According to a new report by SYSTEMIQ, the current measures being taken to adapt the European plastics system will not be enough to meet agreed climate goals, circularity policies, and the European Green Deal. The organisation says that recycling alone cannot fully enable a circular economy or mitigate carbon emissions and calls urgently for innovation, investment, and policy support across the value chain. In particular, the report emphasises the need to develop less mature pathways, such as green hydrogen, chemical recycling, and carbon capture, to support existing measures.

The precedent

In the ‘ReShaping Plastics – Pathways to a Circular, Climate Neutral Plastics System in Europe’ report, SYSTEMIQ says that, in 2020, around 14% of plastic waste was recycled. This is a slightly lower figure than that suggested by AMI, which put forward the figure of 23.1% for the overall mechanical recycling rate in Europe in 2021.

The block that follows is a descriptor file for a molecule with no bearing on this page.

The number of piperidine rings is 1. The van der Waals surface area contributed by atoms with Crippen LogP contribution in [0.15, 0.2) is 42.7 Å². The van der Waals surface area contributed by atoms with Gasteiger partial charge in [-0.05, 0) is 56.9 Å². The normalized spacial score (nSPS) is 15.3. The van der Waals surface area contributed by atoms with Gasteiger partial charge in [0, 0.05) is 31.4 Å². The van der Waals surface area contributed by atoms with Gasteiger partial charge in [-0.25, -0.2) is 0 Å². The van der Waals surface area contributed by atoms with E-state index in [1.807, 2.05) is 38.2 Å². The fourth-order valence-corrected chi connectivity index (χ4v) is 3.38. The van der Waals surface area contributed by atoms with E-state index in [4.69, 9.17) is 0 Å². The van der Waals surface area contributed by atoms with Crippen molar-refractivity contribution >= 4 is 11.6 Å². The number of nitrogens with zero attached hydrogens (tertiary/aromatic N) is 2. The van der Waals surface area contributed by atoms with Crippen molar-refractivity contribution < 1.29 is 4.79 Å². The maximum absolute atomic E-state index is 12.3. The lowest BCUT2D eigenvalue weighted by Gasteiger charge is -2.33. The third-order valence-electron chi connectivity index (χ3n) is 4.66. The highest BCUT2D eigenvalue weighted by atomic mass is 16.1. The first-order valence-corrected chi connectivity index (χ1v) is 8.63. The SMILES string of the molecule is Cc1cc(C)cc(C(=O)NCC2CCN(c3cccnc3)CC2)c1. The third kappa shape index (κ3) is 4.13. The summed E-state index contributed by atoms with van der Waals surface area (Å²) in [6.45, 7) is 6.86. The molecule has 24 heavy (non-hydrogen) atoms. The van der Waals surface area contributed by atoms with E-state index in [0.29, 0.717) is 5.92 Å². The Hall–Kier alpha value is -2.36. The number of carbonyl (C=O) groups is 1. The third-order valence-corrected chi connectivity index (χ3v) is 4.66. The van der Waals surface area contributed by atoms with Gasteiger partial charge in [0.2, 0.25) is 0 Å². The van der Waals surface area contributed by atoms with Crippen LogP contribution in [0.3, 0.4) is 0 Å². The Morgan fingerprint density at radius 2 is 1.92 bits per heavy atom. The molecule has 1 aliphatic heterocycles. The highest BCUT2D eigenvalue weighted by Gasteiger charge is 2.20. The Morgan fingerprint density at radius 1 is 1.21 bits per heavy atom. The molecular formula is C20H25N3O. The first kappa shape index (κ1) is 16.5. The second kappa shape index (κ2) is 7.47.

However, both groups concur that a significant amount of plastic is lost either to landfill or incineration, or uncounted for due to gaps in waste data.

SYSTEMIQ, for example, estimates that 50% of Europe’s plastic waste is incinerated for energy recovery, while around 8-15 million tonnes of plastic are unaccounted for because of gaps in waste data. While some of this could be attributed to the plastic being ‘in use’ within the economy, the organisation says that this explanation does not encompass all of the missing data. “This data gap presents a major challenge to the understanding of the environmental and climate impacts of plastic,” the organisation warns.